Because of their other beneficial properties, it would also be desirable to provide carbamate-functional compounds for use in coating compositions that do not require large quantities of solvent.
According to the present invention, there is provided a curable coating composition comprising:
(A) a carbamate-functional component that is the reaction product of:
(1) a compound having a plurality of hydroxyl groups that is the reaction product of:
(a) a compound comprising at least one epoxide group and
(b) a compound comprising a plurality of organic acid groups,
(2) a compound comprising a carbamate group, and
(B) a component comprising a plurality of groups that are reactive with the carbamate functional groups on component (A).
Compositions of the present invention can reduce the need for organic solvents, and can also impart to coating compositions the ability to spray apply at high viscosities while still maintaining good flow and appearance characteristics.
The present invention provides coatings having a good combination of properties such as durability, hardness, and resistance to scratching, marring, solvents, and acids. Coating compositions according to the invention can also provide low VOC levels while maintaining other beneficial properties that are often found in coating compositions containing relatively high amounts of solvent, such as good sag resistance, leveling, low orange peel, gloss, DOI, wetting of the substrate, and pigment dispersing and loading, and uniform cure.
According to the invention, compound (A)(1) comprises a plurality of hydroxyl groups and is the reaction product of (a) a compound comprising at least one epoxide group and (b) a compound comprising a plurality of organic acid groups. The reaction between the epoxide compounds (a) and (b) is believed to be a ring-opening reaction between the epoxy group and the organic acid group. This reaction often utilizes carboxylic acid groups, although other organic acids such as phenolic compounds may be used as well. The acid/epoxy reaction is well-known in the chemical arts, and may proceed spontaneously at ambient conditions, either in solvent or neat, and may be advantageously accelerated with heat.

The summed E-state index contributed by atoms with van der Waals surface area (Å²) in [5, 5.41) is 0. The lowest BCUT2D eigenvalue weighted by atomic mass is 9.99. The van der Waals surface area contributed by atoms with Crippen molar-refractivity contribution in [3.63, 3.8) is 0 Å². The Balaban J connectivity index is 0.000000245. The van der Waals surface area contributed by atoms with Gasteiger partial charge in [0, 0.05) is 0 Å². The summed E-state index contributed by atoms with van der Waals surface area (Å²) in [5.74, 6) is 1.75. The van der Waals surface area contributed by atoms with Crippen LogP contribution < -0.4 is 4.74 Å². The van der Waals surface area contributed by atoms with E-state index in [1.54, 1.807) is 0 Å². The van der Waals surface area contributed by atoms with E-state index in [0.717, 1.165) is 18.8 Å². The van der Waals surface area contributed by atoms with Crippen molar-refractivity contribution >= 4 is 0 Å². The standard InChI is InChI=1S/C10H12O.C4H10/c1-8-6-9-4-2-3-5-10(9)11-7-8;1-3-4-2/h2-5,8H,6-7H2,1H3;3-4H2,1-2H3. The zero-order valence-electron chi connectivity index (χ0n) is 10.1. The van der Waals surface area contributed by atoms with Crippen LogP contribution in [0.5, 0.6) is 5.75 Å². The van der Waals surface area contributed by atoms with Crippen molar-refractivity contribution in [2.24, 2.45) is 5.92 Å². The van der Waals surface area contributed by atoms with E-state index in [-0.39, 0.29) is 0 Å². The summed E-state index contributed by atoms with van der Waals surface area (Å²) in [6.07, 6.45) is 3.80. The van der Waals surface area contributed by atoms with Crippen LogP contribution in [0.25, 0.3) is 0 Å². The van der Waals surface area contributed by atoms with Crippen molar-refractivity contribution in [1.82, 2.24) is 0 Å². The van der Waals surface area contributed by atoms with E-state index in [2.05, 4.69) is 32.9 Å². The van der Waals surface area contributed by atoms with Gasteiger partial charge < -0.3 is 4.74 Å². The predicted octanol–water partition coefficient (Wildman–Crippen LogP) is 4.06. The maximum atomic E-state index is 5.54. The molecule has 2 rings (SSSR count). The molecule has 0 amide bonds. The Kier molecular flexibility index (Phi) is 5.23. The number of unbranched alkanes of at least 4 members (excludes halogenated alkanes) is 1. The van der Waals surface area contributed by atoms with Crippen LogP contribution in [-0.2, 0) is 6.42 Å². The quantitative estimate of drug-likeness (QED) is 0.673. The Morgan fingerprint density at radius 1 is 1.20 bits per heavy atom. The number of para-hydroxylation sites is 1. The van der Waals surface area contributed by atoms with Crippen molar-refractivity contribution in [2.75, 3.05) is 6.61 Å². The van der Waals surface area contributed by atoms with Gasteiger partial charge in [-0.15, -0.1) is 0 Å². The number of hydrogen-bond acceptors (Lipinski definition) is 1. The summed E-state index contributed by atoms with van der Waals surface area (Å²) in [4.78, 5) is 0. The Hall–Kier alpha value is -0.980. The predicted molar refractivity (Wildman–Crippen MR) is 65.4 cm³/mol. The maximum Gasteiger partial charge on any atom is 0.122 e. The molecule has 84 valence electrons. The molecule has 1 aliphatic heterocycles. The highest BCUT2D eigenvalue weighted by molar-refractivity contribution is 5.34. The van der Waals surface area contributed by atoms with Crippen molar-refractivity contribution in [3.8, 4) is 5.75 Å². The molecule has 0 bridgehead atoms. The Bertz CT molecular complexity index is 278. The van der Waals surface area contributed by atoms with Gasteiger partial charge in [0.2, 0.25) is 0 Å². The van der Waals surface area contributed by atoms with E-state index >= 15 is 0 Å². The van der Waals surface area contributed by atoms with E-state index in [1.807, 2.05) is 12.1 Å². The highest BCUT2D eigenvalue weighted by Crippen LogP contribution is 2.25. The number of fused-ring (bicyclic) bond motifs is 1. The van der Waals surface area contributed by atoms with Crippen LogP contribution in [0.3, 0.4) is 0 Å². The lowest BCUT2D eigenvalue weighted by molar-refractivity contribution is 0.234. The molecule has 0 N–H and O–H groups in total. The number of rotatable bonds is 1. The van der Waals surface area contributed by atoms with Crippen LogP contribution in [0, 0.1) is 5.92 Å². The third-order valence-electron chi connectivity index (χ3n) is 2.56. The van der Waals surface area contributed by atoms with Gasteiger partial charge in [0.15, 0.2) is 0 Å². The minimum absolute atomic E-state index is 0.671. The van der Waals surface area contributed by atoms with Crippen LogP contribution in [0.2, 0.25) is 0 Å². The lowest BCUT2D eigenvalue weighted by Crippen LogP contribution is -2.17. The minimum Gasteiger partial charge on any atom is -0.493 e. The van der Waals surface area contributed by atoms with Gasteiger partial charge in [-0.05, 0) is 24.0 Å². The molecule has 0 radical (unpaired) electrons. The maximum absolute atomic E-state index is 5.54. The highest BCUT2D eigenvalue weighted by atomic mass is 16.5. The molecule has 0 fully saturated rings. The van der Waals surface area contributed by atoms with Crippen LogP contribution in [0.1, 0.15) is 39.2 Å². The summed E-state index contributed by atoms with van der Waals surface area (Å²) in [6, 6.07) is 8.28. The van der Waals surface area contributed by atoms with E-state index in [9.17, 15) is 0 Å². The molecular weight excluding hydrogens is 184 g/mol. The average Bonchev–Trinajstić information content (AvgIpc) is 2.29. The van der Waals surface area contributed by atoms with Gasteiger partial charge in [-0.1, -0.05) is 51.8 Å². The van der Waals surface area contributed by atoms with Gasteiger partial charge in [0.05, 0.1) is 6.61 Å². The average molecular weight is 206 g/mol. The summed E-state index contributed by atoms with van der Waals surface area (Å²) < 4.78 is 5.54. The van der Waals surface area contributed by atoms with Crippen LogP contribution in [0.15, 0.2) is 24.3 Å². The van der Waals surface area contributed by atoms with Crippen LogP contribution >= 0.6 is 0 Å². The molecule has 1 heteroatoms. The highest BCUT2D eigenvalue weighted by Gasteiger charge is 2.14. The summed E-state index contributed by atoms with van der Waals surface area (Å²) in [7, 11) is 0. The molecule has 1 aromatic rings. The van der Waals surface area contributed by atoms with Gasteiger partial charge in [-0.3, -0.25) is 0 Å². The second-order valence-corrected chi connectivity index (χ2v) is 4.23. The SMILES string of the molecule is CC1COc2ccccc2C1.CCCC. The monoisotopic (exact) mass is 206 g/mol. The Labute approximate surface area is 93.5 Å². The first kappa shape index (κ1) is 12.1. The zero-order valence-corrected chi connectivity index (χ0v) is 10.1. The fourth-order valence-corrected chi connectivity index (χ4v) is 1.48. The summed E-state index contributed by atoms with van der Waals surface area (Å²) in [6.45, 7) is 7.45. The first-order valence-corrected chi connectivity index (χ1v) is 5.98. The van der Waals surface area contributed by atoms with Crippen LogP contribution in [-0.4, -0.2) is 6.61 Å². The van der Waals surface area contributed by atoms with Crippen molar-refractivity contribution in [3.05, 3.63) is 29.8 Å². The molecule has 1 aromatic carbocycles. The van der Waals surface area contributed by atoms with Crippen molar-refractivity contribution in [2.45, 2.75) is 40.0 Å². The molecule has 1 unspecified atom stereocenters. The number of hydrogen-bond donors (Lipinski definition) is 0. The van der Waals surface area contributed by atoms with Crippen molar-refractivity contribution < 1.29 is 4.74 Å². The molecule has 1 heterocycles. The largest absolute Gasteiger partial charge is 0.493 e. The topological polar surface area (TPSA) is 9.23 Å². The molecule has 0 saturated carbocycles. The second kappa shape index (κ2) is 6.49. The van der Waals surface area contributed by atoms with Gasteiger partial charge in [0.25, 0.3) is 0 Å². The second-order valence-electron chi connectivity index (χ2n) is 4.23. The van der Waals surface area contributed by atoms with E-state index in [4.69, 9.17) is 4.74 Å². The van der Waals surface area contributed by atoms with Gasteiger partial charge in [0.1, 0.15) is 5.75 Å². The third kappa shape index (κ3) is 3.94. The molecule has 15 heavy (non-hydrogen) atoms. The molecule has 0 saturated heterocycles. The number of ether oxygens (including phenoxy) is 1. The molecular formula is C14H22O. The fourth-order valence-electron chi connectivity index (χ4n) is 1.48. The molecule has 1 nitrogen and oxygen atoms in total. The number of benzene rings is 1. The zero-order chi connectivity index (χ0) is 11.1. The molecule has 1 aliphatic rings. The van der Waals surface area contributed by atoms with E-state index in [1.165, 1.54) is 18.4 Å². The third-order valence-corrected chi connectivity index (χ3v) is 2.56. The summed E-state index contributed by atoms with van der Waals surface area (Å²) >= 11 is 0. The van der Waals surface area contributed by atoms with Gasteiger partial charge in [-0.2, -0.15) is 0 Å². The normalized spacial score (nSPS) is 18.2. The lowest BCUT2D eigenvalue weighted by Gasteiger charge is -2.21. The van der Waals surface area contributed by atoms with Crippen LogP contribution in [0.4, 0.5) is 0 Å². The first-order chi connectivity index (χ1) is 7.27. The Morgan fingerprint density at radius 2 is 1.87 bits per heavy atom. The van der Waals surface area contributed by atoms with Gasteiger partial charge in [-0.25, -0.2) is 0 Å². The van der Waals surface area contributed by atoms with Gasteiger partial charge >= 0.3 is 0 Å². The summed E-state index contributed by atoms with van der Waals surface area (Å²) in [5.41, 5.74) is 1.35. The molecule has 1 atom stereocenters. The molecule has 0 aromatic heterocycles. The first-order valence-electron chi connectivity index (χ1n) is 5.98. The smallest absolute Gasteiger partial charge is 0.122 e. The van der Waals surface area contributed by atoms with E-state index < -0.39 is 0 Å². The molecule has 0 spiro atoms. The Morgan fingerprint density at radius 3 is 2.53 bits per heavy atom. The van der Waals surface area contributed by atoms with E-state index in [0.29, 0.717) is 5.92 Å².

Compound (A)(1) may be a monoepoxide or a polyepoxide. Virtually any epoxide may be used in the practice of the present invention. Epoxides are well-known in the art, and may be characterized by the general formula: ##STR1## where R1, R2, R3 and R4 are each independently H (with the proviso that at least one of R1 -R4 is other than H), an organic radical, which may be polymeric or non-polymeric and may contain unsaturation and/or heteroatoms, or one of R1 or R2 together with one of R3 or R4 may form a cyclic ring, which may contain unsaturation and/or heteroatoms.
Useful epoxides can be prepared from alcohols, e.g., butanol, trimethylol propane, by reaction with an epihalohydrin (e.g., epichlorohydrin), or by reaction of an allyl group with peroxide. The epoxide may be monofunctional or polyfunctional, which can be controlled by selection of the starting material. For example, a monoepoxide can be prepared by reacting a mono-alcohol or mono-acid with an epihalohydrin or a monounsaturate with peroxide, and a polyepoxide can be prepared by reacting a polyol (including diols, triols, and higher-functionality polyols) with an epihalohydrin or a polyunsaturate compound with peroxide. Oligomeric or polymeric polyepoxides, such as acrylic polymers or oligomers containing glycidyl methacrylate or epoxy-terminated polyglycidyl ethers such as the diglycidyl ether of bisphenol A (DGEBPA), can also be used. Epoxidized polyurethane resins or polyester resins can be prepared by reacting OH group-containing polyurethanes or polyesters, as are known in the art, with an epihalohydrin. Epoxides can also be prepared by reacting an isocyanate-terminated component such as a monomeric polyisocyanate (including isocyanurates, e.g., the isocyanurate of isophorone diisocyanate) or polymer or oligomer with glycidol. Other known polyepoxides, e.g., epoxy-novolacs, may also be used.